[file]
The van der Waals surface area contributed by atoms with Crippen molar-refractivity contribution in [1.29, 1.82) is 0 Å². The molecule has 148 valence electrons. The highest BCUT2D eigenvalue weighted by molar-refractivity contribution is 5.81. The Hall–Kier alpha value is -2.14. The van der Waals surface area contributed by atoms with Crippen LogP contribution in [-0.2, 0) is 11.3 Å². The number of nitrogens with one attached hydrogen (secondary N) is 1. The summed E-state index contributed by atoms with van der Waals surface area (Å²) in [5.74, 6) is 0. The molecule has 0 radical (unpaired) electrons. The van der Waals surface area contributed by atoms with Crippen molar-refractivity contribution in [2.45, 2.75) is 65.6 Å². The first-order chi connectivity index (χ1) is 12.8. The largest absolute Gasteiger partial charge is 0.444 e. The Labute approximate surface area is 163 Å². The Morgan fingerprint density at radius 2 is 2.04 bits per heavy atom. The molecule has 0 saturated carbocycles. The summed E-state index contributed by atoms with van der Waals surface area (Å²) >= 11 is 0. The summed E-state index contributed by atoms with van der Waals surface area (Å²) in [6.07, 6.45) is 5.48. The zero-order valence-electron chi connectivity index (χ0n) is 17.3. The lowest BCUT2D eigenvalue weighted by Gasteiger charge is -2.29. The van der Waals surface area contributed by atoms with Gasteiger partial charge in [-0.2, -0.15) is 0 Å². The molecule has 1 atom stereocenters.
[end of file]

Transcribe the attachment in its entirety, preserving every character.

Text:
The van der Waals surface area contributed by atoms with Crippen molar-refractivity contribution in [1.29, 1.82) is 0 Å². The molecule has 148 valence electrons. The highest BCUT2D eigenvalue weighted by molar-refractivity contribution is 5.81. The Hall–Kier alpha value is -2.14. The van der Waals surface area contributed by atoms with Crippen LogP contribution in [-0.2, 0) is 11.3 Å². The number of nitrogens with one attached hydrogen (secondary N) is 1. The summed E-state index contributed by atoms with van der Waals surface area (Å²) in [5.74, 6) is 0. The molecule has 0 radical (unpaired) electrons. The van der Waals surface area contributed by atoms with Crippen molar-refractivity contribution in [2.45, 2.75) is 65.6 Å². The first-order chi connectivity index (χ1) is 12.8. The largest absolute Gasteiger partial charge is 0.444 e. The Labute approximate surface area is 163 Å². The Morgan fingerprint density at radius 2 is 2.04 bits per heavy atom. The molecule has 0 saturated carbocycles. The summed E-state index contributed by atoms with van der Waals surface area (Å²) >= 11 is 0. The summed E-state index contributed by atoms with van der Waals surface area (Å²) in [6.07, 6.45) is 5.48. The zero-order valence-electron chi connectivity index (χ0n) is 17.3. The lowest BCUT2D eigenvalue weighted by Gasteiger charge is -2.29. The van der Waals surface area contributed by atoms with Gasteiger partial charge in [-0.2, -0.15) is 0 Å². The molecule has 1 atom stereocenters.